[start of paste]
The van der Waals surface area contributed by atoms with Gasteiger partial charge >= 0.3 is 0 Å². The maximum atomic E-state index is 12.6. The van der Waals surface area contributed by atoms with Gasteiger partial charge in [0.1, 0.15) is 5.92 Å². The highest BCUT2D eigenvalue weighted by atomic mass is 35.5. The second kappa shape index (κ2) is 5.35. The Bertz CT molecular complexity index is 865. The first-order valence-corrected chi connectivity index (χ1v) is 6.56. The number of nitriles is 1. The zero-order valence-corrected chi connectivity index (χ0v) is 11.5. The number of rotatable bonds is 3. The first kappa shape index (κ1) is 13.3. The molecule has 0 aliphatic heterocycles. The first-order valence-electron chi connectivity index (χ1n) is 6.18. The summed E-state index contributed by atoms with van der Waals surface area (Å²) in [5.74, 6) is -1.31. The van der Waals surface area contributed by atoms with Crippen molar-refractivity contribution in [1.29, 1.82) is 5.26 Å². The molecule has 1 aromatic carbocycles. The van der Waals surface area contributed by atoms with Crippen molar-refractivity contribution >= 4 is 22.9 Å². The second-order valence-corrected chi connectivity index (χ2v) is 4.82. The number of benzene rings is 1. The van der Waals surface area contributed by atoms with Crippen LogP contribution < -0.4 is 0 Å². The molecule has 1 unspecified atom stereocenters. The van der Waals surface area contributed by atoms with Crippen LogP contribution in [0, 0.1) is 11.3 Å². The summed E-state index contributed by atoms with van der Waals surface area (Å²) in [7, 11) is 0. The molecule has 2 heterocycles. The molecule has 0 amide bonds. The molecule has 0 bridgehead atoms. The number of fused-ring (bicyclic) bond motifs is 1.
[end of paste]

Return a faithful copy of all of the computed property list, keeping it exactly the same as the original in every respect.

The van der Waals surface area contributed by atoms with Gasteiger partial charge >= 0.3 is 0 Å². The maximum atomic E-state index is 12.6. The van der Waals surface area contributed by atoms with Gasteiger partial charge in [0.1, 0.15) is 5.92 Å². The highest BCUT2D eigenvalue weighted by atomic mass is 35.5. The second kappa shape index (κ2) is 5.35. The Bertz CT molecular complexity index is 865. The first-order valence-corrected chi connectivity index (χ1v) is 6.56. The number of nitriles is 1. The zero-order valence-corrected chi connectivity index (χ0v) is 11.5. The number of rotatable bonds is 3. The first kappa shape index (κ1) is 13.3. The molecule has 0 aliphatic heterocycles. The first-order valence-electron chi connectivity index (χ1n) is 6.18. The summed E-state index contributed by atoms with van der Waals surface area (Å²) in [5.74, 6) is -1.31. The van der Waals surface area contributed by atoms with Crippen molar-refractivity contribution in [1.29, 1.82) is 5.26 Å². The molecule has 1 aromatic carbocycles. The van der Waals surface area contributed by atoms with Crippen molar-refractivity contribution >= 4 is 22.9 Å². The second-order valence-corrected chi connectivity index (χ2v) is 4.82. The number of benzene rings is 1. The van der Waals surface area contributed by atoms with Crippen LogP contribution < -0.4 is 0 Å². The molecule has 1 unspecified atom stereocenters. The van der Waals surface area contributed by atoms with Crippen LogP contribution in [0, 0.1) is 11.3 Å². The summed E-state index contributed by atoms with van der Waals surface area (Å²) in [7, 11) is 0. The molecule has 2 heterocycles. The molecule has 0 amide bonds. The molecule has 0 bridgehead atoms. The number of fused-ring (bicyclic) bond motifs is 1.